For Ohio: Ohio State Prepares for a Transition Back to On-Campus Operations

By Kevin Harrish on April 20, 2020 at 4:05 pm
For Ohio!

We're living in uncertain times during the COVID-19 outbreak, but Ohio is gonna get through it together – and have some fun along the way.

At some point, things are going to return to normal. Maybe it's optimistic, but Ohio State is already preparing for that day.

We don't know when it's going to happen, but Ohio State's prepping for a transition back to on-campus operations, assembling a post-pandemic operations task force to direct the whole process.

“The fight against COVID-19 remains a real and immediate threat to all of us. Ohio State is actively engaged in this fight and in moving forward into a safer future,” said President Michael V. Drake. “We established this task force to engage in rigorous planning and to accelerate our return once it is safe to do so.”

Drake has charged the post-pandemic task force as a plan-ahead team to address an eventual return to appropriate campus operations and business continuity, though a time table is still uncertain. 

“While our collective efforts to reduce the spread of COVID-19 have shown encouraging results, we are still in the midst of the pandemic,” said task force chair Gail Marsh, senior vice president and chief strategy officer. “We’ll work closely with our own safe campus advisers and with the governor and his team to make return decisions.”


“All university units have begun transition planning while still responding to the crisis at hand,” Drake said. “The task force will align planning across the wide spectrum of functions and operations necessary to the university’s return to on-campus operations.”

That day can't come soon enough. I bet 65,000 students have never been more eager to go to class. At this point, they'd probably kill for an 8 a.m.

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No Internet, No Problem

A pivot to online learning is a slight annoyance to most, but it's a gigantic problem to those without home Internet.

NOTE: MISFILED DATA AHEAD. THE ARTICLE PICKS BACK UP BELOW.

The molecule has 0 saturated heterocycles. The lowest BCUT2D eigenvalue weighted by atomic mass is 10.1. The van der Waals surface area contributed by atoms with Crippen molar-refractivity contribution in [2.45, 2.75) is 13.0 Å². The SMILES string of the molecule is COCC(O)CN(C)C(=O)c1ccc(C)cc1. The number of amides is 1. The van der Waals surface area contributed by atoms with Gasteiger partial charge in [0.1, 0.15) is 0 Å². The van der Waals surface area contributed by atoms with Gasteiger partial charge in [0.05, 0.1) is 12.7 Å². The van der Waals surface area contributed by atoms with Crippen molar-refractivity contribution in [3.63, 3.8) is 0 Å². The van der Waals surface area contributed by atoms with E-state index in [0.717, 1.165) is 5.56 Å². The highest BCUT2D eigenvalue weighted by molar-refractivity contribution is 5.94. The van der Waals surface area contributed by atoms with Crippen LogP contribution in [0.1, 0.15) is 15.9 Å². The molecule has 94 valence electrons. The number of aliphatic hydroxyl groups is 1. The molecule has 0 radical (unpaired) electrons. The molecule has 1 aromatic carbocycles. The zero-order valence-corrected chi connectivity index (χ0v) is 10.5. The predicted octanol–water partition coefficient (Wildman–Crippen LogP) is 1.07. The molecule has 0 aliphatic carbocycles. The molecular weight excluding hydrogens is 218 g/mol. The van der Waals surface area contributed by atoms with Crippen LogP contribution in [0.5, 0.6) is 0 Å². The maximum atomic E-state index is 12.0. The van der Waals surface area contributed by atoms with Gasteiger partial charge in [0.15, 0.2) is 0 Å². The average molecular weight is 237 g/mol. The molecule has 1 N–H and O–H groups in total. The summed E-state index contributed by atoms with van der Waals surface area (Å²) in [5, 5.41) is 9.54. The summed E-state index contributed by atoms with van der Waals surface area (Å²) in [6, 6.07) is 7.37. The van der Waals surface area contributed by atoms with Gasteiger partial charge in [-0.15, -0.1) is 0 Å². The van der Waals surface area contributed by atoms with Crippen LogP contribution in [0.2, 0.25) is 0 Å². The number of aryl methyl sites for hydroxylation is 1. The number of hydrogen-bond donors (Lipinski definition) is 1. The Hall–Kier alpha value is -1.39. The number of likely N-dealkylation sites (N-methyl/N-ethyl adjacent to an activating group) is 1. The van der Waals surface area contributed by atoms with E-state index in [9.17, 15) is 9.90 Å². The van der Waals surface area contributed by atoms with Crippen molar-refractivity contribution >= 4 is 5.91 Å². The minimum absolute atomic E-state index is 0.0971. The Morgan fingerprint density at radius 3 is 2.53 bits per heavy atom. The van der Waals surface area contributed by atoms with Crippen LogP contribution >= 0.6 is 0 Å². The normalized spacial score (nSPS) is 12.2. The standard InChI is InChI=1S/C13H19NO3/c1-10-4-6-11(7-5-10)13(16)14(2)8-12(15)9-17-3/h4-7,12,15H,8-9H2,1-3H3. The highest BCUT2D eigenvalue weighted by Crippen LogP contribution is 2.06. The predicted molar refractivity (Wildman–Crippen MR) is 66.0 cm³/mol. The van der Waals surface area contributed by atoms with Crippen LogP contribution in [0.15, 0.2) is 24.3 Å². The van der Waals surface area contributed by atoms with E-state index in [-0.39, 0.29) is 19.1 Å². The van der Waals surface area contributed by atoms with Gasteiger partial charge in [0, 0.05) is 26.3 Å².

But Princeton City Schools is doing what it can to make sure everyone can connect and do their schoolwork, even if it means driving a hotspot-enabled bus to them.

But the bus, which the district purchased in 2017 via a literacy grant, has helped fill the gap. And more and more Princeton students are logging on for virtual learning. In the first week of the statewide school closure, just one in five elementary students worked on math in i-Ready. Four weeks later, more than half had done so.

On Tuesday, the first day of the school bus WiFi program, several families drove or walked to Heritage Hill Elementary, where the colorful bus parked for about 90 minutes, beaming WiFi in an approximately 150-foot radius.


"We don't have access to WiFi at home right now. This is kind of our only option at this point," said their mother, Angel Hammonds, from the driver's seat. Hammonds does have a hotspot through her phone, but the family's data plan doesn't cover all that's needed for schoolwork.


To further strengthen the community's access, Princeton officials have also delivered about 180 WiFi devices, for individual or communal use, at a cost of about $60,000. The devices have gone to individual families but also to shared spaces at apartment complexes or mobile home parks.

"The cost of not delivering these devices – the loss of education, equity and connectivity – is simply not quantifiable," said Tricia Roddy, a Princeton spokesperson.

Nothing's been particularly easy during this time, but it's been great to see everyone work together to creatively solve these problems.

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One of the best Buckeye receivers to ever do it, let's look back on some Michael Jenkins highlights, shall we?

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